University of Arkansas System board votes to keep Fulbright statue
A statue of Sen. J. William Fulbright will remain in its current location behind the Old Main building on the Fayetteville campus of the University of Arkansas.
- Fulbright, a Democrat, was UA president before serving in the U.S. Senate from 1945 through 1974.
What happened: In a special meeting Wednesday, the UA System board of trustees voted unanimously in favor of a resolution from system president, Donald Bobbitt, to retain the statue while adding historical context.
Why it matters: The vote goes against the recommendations of a UA campus committee as well as former UA chancellor Joe Steinmetz, who said it should be moved to a different location.
- While Fulbright is known for promoting international relations through education, many see his segregationist legislation and his support of the "Southern Manifesto of 1956" as offensive and racist.
However, a push to remove Sen. Charles Hillman Brough's name from the Brough Commons dining hall was successful, with the board voting in favor.
- In 1919, Brough ordered U.S. soldiers to "round up" Black sharecroppers who were seeking better wages. An estimated 200 were killed in what's known as the Elaine Massacre. Brough had little involvement with the university, its faculty or students, according to Bobbitt's resolution.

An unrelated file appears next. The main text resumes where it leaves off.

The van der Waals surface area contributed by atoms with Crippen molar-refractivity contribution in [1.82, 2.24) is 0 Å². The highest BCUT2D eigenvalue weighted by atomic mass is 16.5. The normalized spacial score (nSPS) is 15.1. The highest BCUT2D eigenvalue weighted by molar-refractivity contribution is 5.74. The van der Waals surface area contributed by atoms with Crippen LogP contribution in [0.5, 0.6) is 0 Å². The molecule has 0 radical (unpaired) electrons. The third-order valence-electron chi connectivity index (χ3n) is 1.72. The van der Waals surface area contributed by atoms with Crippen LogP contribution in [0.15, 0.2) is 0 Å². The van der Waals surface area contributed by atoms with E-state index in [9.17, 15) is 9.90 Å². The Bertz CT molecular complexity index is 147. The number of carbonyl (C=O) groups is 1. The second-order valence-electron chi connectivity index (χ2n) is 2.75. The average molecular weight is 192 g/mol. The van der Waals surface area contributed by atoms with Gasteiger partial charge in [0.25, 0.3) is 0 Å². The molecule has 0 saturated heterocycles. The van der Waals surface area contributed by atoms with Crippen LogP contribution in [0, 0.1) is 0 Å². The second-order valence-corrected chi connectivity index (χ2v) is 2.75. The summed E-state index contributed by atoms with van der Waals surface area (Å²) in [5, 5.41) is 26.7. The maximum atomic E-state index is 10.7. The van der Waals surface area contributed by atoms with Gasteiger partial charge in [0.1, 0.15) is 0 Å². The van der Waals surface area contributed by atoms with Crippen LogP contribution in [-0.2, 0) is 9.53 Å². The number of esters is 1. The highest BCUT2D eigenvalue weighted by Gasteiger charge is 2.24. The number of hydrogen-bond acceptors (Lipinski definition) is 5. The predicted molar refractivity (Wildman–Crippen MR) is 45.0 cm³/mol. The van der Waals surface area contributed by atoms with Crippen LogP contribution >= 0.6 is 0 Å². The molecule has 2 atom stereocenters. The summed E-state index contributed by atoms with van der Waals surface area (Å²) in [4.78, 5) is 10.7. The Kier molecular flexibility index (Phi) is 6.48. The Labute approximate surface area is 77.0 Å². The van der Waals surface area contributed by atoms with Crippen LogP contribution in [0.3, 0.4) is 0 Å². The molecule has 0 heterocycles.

Details: Bobbitt's resolution directs the university to add historical context on the Fulbright statue "that affirms the University's commitment to racial equality and acknowledges Senator Fulbright's complex legacy, including his record on international affairs, Civil Rights legislation, and racial integration."
Flashback: Steinmetz recommended in May that the statue be moved from its location. But said the Fulbright College should keep its name.
- Steinmetz has since resigned for unknown reasons.
Of note: Bobbitt's letter to the board of trustees called out Act 1003 of 2021, now a law, which prevents removing or relocating monuments on public property without a waiver from the Arkansas History Commission.
- "If a path presents itself at a later time to consider the relocation of the statue that is consistent with state law, the Board can revisit this issue," Bobbitt wrote.
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